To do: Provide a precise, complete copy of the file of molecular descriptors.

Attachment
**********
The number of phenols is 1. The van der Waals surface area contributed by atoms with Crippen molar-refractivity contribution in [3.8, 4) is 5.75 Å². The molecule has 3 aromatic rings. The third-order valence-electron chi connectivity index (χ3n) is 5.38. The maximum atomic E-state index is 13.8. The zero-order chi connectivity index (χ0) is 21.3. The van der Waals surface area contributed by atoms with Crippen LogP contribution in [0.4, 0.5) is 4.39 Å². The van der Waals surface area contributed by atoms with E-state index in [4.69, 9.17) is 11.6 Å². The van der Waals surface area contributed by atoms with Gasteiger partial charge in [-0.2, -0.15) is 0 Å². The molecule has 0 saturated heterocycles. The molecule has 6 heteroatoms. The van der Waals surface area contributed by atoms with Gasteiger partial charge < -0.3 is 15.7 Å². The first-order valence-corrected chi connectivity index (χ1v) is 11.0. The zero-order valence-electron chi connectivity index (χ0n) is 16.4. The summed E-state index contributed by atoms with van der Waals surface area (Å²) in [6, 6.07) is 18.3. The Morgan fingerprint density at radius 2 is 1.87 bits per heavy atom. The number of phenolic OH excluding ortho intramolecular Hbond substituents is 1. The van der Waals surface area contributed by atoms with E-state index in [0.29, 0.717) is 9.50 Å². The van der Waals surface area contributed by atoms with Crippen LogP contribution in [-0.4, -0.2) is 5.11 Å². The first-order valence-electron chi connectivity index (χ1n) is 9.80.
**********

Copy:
The number of phenols is 1. The van der Waals surface area contributed by atoms with Crippen molar-refractivity contribution in [3.8, 4) is 5.75 Å². The molecule has 3 aromatic rings. The third-order valence-electron chi connectivity index (χ3n) is 5.38. The maximum atomic E-state index is 13.8. The zero-order chi connectivity index (χ0) is 21.3. The van der Waals surface area contributed by atoms with Crippen LogP contribution in [0.4, 0.5) is 4.39 Å². The van der Waals surface area contributed by atoms with E-state index in [4.69, 9.17) is 11.6 Å². The van der Waals surface area contributed by atoms with Gasteiger partial charge in [-0.2, -0.15) is 0 Å². The molecule has 0 saturated heterocycles. The molecule has 6 heteroatoms. The van der Waals surface area contributed by atoms with Gasteiger partial charge < -0.3 is 15.7 Å². The first-order valence-corrected chi connectivity index (χ1v) is 11.0. The zero-order valence-electron chi connectivity index (χ0n) is 16.4. The summed E-state index contributed by atoms with van der Waals surface area (Å²) in [6, 6.07) is 18.3. The Morgan fingerprint density at radius 2 is 1.87 bits per heavy atom. The number of phenolic OH excluding ortho intramolecular Hbond substituents is 1. The van der Waals surface area contributed by atoms with E-state index in [0.29, 0.717) is 9.50 Å². The van der Waals surface area contributed by atoms with Crippen LogP contribution in [-0.4, -0.2) is 5.11 Å². The first-order valence-electron chi connectivity index (χ1n) is 9.80.